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SUSTAINABILITY

Circular economy: it’s not just about recycling

circular economy
Xabier Sevillano

Xabier Sevillano

Senior R&D&I Consultant

I have a plastic tray at home, the typical one used to bring breakfast in bed or in the living room. But it has something special: a broken tip. When it broke, my wife insisted on buying another one, but I told her that if it could still be used (with a little more care), there was no point in buying another tray.

Many times, when I see that tray, I remember how famous the term “circular economy” has become, and the misconception that many people have of the circular economy or the concept behind it. Because many people think that the circular economy is reduced to recycling, and that is precisely the last step.

The circular economy process

Applying the circular economy in your daily life is easy. You just need to think, every time you use something, about how you can extend its useful life. Maybe, as in the case of the tray, you can extend its working life by simply not replacing it. That would be the first level of the circular economy, which even falls outside the concept itself according to the more traditional criteria of the Ellen McArthur Foundation.

If it is no longer possible to use something as it is, perhaps it is time to buy a new object. But why buy something if you can fix it? We have become accustomed to short-lived products that are quickly replaced, sometimes because of obsolescence or sometimes because of changing fashions. But our grandparents and great-grandparents didn’t even consider that option: if a shoe broke, they went to the cobbler.

This is another of the pillars of the circular economy: the right to repair, which has become a topical issue mainly linked to electronics (although it initially arose as a result of tractors and agricultural vehicles). Think for example of mobile phones. There are some alternatives, but rather few, that allow you to fix or even upgrade them (Fairphone), but everyone should have the right not to have to buy a new mobile phone when it breaks or becomes obsolete.

Have we already decided what to do with the object that is no longer in use? You would think that you can just throw it in the bin and forget about it, and that by doing so you are contributing to a better world. This is true, but recycling is, of all the options, the furthest away from the initial use. Therefore the one that requires the most effort and energy to bring the materials back into the value chain. If we are creative, new options emerge in the circular economy: reuse and remanufacture. A clear example of reuse would be the now fashionable furniture made from pallets. Remanufacturing involves more extensive processing, but in some industrial cases it can lead to fully functional spare parts with little effort.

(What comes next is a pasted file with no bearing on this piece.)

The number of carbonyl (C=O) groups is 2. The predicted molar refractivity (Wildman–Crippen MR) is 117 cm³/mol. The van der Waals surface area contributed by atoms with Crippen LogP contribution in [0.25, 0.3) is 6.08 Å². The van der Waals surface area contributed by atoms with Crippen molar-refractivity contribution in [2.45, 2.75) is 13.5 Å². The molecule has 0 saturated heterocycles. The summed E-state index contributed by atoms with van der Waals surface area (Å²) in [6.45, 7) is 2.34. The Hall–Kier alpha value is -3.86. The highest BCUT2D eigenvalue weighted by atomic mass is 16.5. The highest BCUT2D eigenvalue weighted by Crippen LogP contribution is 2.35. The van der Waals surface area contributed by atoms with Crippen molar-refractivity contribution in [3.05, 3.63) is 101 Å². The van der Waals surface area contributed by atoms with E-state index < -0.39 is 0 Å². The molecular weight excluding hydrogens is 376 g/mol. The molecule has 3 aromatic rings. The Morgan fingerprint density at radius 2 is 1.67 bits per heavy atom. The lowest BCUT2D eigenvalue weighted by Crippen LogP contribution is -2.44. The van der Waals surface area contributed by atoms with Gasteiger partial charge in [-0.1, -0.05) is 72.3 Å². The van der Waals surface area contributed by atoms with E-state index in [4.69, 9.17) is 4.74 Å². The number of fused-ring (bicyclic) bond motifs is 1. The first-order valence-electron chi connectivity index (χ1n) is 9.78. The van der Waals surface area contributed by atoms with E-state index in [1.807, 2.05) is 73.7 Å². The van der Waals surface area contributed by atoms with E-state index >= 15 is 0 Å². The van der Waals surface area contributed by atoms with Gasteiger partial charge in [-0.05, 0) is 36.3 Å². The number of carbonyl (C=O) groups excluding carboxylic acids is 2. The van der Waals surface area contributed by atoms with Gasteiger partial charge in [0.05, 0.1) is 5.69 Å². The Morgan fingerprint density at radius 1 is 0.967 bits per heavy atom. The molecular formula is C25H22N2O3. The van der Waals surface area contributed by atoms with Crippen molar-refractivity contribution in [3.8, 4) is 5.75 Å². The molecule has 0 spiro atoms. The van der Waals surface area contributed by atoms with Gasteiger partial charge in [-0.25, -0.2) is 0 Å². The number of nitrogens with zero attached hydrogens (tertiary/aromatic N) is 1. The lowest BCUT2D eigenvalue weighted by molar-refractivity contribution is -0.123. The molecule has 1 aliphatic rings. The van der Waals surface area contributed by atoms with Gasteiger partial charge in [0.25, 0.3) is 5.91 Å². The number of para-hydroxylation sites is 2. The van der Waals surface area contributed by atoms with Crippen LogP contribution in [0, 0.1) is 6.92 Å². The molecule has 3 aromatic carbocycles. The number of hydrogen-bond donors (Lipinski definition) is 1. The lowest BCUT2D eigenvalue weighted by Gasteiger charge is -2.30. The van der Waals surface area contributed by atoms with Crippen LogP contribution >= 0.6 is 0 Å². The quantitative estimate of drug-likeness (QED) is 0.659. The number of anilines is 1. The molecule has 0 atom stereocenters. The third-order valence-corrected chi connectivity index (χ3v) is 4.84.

The last level of the circular economy

And finally, there is what everyone knows: recycling. By recycling you help waste, once its useful life is over, to be reintroduced into the value chain, and thus get a second life, and then a third, a fourth, and so on. But any of the above options will have already extended the useful life of the original object. So that, overall, the useful life of the object and its materials can be considerably extended.

I believe that the philosophy of “extending the useful life” would make this world a better place. Not only if it is applied at a private level, but also in your professional life. If companies start to apply these reflections in their production processes – time and circumstances are forcing them to do so – we will be able to extend the life of increasingly scarce resources.

Expert person

Xabier Sevillano
Xabier Sevillano

Pamplona Office

Senior R&D&I Consultant

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